Not long ago, the idea that a scientist could generate energy using little more than a beaker of water, a bit of metal and some electricity was met with widespread skepticism.
Today, so-called low-energy nuclear reactions, or LENR, are being recorded in laboratories around the world. Scientists from the Naval Research Laboratory, the National Energy Laboratory of Italy, as well as research teams in France, Japan and Israel have all observed the phenomenon — a wallop of heat when electricity is applied to palladium, nickel or platinum submerged in deuterium-enriched water.
Many scientists are convinced that a new source of clean, cheap renewable energy is within reach. But the experiments to generate the heat don’t always work, and when they do, experts can’t agree why.
MU researchers are trying to understand the physical science behind the heat effect. Last February their research received a monetary boost via a $5.5 million gift from philanthropist Sidney Kimmel.
Kimmel gift helps research
Some of the research at the Sidney Kimmel Institute for Nuclear Renaissance will take place at the MU Research Reactor, the largest and most powerful university-based reactor in the country. In 2011, John Gahl, professor of electrical engineering and director of MU’s Material Science Program, received a Mizzou Advantage grant to conduct low-energy nuclear reaction experiments using the Reactor’s cyclotron.
Gahl said the Kimmel gift allows him and his colleagues to build on that research, which involves shooting particle beams of deuterium at palladium isotopes under various conditions. The results could help researchers evaluate the different theories proposed for the heat effect.
“We’re taking a look directly at the theoretical constructs that have been put forward as a way to explain these phenomena,” Gahl said. “The theories are falsifiable, so we should be able to construct experiments to show whether this theory or that theory is absolutely incorrect.”
Researchers will also be working with scientists from Energetics Technologies, a private company that set up shop at MU’s Life Sciences Incubator two years ago. With financing from Sidney Kimmel, Energetics has been working on commercial applications for low-energy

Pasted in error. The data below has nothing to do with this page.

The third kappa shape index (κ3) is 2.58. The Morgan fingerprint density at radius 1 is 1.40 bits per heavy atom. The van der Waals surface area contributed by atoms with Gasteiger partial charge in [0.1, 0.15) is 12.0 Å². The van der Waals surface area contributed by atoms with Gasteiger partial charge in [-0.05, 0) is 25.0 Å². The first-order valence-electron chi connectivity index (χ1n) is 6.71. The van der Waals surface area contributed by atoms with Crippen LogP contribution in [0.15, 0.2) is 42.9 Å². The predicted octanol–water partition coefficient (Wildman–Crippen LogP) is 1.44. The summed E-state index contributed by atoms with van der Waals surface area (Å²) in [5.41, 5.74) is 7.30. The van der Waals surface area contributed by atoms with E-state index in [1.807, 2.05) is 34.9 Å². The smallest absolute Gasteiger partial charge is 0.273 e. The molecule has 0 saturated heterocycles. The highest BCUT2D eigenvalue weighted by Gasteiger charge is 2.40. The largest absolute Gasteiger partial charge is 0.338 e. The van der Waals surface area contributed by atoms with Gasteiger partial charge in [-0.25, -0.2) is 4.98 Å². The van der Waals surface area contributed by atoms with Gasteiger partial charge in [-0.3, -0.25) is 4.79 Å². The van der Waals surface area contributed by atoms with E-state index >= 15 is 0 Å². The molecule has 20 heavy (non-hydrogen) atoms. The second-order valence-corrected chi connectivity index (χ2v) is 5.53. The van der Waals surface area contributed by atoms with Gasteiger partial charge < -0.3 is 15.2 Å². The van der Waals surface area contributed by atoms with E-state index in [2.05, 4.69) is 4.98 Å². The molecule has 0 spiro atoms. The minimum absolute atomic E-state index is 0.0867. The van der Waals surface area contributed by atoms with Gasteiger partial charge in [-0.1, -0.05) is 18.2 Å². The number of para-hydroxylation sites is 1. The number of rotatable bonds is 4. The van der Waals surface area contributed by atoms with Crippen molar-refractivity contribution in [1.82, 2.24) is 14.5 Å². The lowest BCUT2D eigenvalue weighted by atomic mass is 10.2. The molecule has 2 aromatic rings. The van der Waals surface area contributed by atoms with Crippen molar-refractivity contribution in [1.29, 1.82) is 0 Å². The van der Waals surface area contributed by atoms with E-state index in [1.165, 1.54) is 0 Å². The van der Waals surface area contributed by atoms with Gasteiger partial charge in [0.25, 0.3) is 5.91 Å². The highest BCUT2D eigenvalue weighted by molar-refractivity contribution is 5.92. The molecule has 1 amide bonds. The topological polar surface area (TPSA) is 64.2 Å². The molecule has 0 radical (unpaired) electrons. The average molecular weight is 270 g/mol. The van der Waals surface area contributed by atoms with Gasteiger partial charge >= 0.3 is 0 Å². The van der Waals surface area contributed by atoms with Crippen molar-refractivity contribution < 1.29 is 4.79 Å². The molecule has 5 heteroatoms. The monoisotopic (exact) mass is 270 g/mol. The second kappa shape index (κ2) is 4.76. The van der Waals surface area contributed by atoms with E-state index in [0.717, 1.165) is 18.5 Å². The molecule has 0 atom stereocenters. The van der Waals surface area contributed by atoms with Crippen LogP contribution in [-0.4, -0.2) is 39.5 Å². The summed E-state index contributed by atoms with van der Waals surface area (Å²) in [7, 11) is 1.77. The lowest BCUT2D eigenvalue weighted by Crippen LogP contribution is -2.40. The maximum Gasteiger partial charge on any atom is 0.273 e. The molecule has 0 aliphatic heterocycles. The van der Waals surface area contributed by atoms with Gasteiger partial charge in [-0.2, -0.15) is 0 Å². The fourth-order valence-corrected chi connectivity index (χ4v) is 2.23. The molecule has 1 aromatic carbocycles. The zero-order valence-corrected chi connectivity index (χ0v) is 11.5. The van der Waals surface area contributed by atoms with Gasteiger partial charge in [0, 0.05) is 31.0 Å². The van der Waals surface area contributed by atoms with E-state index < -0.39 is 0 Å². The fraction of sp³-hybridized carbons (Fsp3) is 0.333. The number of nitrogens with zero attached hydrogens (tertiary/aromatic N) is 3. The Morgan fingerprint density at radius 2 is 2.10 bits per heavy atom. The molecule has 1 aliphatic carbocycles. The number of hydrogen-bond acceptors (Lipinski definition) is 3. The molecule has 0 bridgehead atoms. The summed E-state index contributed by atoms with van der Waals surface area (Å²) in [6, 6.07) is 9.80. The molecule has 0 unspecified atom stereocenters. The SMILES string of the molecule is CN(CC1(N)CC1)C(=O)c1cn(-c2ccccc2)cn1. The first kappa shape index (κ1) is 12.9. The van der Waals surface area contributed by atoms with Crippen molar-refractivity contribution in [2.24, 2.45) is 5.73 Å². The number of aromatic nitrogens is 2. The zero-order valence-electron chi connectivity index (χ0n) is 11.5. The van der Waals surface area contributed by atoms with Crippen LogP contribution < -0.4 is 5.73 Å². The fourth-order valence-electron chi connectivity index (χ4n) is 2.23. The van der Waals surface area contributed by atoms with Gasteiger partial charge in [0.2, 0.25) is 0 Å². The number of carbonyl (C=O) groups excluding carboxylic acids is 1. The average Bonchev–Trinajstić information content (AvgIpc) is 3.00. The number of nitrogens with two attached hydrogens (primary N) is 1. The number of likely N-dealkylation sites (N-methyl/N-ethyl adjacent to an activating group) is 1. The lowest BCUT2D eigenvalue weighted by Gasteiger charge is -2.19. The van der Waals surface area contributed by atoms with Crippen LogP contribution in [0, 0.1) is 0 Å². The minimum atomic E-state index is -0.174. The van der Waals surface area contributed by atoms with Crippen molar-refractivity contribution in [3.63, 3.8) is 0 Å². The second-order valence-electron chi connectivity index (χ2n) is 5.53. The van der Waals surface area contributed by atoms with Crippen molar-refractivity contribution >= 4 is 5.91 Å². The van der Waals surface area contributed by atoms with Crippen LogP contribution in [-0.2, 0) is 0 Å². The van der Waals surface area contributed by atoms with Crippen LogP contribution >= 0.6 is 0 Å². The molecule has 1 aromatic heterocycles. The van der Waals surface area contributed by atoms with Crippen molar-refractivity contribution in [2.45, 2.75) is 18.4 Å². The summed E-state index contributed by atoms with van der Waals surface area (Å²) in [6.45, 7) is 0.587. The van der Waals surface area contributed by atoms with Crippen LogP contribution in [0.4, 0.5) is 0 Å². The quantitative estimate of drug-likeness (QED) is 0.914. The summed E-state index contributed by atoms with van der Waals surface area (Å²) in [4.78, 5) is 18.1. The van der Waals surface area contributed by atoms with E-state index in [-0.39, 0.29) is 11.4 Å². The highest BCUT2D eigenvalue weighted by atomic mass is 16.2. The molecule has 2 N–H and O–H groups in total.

nuclear reactions, focusing on what the company calls the SuperWave fusion process.
That process was featured in a 60 Minutes segment in April 2009. Rob Duncan, MU vice chancellor of research and a physicist, was asked by the CBS news program to evaluate Energetics’ scientific claims. Duncan came away impressed with the possibilities of the heat reaction.
Federal investment needed
In a 2009 review of the science, the Defense Intelligence Agency reported that low-energy nuclear reaction research was “increasing and gaining acceptance” worldwide, most notably in Japan and Italy. Russia, China, Israel and India have also committed considerable resources to the research “in the hope of finding a new clean energy source,” according to the agency.
The report concluded that whoever harnesses the reaction for commercial use “could revolutionize energy production and storage for the future. The potential applications of this phenomenon … are unlimited.”
Yet Duncan estimates that only $2 million in public money has been invested in trying to understand the anomalous heat effect. “I think it’s unusual, given the body of evidence, that there isn’t more money being spent to inquire what’s going on,” he said.
Duncan said federal investment is important because it could speed development of the technology. As it stands, while privately funded labs are reporting results, most of the research is considered proprietary and not readily available publicly to other researchers.
“Competitive grants — awards based on proven scientific merit — are the key to really getting at what is happening,” Duncan said. “Because then clever research groups around the country can apply for federal funding to try and figure it out.”
Harnessing heat reaction
Figuring out why anomalous heat is generated is only one piece of the puzzle, said David Robertson, professor of chemistry and associate director of research at the Reactor. Scientists need to nail down the specific conditions under which the heat effect can be repeated.
Right now, the success rate is roughly 20 percent, according to Robertson. That means that four of five experiments fail to generate the heat. Identifying and correcting those mistakes could uncover the secrets that lead to an alternative form of energy.
“Quite frankly, our technology has gotten to the point where, if we can reproduce the excess heat effect and we know what’s going on, we know how to harness it,” Robertson said. “That’s not the hard part.”
— Brian J. Wallstin